Chapter Six – Through the Glasses
Having survived her first hectic summer as an innkeeper, Morgan settled into the white rocking chair with a mug of hot coffee and Howard draped over her knee. His chin rested on her freckled arm. Weekend guests had checked out, leaving the inn vacant until Friday. She savored the solitude of her beautiful farm.
The base of the Douglas fir by the driveway measured more than five feet in diameter. Owning such a tree and the surrounding property seemed peculiar to Morgan. She felt like a visitor here, more caretaker than owner. The tree belonged to the land and the eagles long before Morgan had signed the paperwork. I wish the tree could tell its story, Morgan thought as tranquility engulfed her…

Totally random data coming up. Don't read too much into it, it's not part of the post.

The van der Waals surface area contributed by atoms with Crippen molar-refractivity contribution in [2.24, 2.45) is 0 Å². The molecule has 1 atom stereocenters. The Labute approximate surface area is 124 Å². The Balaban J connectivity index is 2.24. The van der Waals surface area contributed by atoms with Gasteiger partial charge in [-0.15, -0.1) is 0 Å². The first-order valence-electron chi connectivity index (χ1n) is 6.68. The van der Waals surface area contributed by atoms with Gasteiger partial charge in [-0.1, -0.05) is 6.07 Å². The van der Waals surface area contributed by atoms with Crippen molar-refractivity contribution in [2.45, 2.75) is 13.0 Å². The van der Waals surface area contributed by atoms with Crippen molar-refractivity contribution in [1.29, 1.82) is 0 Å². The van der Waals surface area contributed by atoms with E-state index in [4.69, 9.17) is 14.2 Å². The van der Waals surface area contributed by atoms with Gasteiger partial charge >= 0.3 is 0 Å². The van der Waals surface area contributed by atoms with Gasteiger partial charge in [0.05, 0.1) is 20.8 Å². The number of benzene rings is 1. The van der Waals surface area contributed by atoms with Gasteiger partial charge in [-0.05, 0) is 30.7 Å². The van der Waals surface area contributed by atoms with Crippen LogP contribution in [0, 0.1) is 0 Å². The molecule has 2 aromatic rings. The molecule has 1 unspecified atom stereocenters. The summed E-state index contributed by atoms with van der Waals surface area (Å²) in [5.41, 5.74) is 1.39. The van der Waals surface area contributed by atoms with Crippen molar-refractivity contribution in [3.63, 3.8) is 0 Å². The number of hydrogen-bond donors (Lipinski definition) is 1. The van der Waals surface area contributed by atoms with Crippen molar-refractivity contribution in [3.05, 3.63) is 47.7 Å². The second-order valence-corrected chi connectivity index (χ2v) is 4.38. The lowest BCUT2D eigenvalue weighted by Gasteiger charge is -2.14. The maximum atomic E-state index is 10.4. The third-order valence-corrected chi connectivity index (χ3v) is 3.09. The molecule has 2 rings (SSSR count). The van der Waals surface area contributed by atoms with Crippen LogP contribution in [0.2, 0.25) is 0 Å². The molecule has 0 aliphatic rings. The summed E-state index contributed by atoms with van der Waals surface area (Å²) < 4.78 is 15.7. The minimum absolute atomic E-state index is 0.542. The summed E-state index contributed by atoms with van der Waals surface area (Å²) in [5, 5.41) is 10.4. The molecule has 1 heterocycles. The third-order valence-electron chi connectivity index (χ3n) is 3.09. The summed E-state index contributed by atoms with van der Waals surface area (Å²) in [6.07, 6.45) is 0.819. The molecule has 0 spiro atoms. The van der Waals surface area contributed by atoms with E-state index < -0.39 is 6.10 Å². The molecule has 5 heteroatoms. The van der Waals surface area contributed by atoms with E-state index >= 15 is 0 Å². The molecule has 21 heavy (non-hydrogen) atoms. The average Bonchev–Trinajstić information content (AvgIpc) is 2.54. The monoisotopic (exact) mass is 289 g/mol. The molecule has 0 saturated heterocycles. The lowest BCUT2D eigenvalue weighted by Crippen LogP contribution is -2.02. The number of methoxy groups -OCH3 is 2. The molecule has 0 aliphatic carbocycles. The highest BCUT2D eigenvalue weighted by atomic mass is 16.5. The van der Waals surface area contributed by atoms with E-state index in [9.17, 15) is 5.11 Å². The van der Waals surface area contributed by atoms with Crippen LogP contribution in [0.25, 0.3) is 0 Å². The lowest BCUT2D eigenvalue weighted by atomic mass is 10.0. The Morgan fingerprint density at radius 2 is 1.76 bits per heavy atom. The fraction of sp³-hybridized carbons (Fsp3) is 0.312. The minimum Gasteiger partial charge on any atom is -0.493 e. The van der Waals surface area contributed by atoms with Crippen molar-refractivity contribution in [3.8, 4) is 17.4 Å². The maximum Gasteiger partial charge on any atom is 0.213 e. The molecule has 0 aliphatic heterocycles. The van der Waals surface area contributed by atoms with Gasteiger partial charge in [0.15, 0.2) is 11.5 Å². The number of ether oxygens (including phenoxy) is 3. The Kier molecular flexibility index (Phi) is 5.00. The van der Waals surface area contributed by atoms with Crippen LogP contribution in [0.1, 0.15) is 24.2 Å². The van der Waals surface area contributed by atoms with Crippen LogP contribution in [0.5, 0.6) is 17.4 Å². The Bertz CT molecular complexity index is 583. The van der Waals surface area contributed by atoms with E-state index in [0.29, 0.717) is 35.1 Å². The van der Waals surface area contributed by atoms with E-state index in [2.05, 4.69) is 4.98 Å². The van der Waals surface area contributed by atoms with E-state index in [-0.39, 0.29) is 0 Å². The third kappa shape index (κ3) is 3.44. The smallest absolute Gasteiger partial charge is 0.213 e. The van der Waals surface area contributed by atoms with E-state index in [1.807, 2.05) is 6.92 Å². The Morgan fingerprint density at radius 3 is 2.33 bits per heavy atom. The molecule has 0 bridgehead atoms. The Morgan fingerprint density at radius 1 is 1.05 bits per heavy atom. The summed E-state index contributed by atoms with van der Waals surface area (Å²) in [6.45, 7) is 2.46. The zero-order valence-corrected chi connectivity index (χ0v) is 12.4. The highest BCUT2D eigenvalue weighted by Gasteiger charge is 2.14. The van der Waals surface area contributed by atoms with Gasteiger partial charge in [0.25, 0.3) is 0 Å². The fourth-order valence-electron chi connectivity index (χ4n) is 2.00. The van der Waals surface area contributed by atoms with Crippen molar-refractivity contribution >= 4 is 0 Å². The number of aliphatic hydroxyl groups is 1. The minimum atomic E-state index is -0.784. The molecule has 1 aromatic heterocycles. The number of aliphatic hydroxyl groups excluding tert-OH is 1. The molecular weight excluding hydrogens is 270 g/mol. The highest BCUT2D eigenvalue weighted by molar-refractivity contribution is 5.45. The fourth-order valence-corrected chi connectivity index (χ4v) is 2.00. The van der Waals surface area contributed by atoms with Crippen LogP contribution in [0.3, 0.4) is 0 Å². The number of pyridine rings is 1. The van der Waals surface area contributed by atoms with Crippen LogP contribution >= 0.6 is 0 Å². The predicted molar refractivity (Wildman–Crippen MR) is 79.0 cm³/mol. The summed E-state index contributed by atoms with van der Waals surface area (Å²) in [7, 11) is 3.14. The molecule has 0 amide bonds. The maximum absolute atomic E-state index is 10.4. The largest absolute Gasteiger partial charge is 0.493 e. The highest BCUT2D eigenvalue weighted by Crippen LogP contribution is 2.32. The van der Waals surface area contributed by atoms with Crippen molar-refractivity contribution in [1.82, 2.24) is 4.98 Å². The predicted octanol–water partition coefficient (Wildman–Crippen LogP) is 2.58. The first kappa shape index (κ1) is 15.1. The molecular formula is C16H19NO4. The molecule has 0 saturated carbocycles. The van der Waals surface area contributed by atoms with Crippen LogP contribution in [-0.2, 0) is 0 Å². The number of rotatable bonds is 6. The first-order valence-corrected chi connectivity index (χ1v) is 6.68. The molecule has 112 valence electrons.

…If she could hear, the texture of its timber would tell the story of her own ancestors, descendants of Áine and Patrick Morgan. Their son, Patrick Sean Morgan along with his bride, drove a wagon across the plains and through the mountain passes, starting not far from Morgan’s hometown in Ohio. The Douglas fir would tell of grazing cattle sold in Port Gamble to feed lumber mill workers and Percheron horses working in well-trained unison, pulling the wagon full of logs to the mill. The same team heaved the stumps, their massive hooves digging into the rich soil as they prepared the land for pastures, crops, and gardens.
Someday Morgan would learn that the property she owned had supported her ancestors for generations, the tree a silent observer.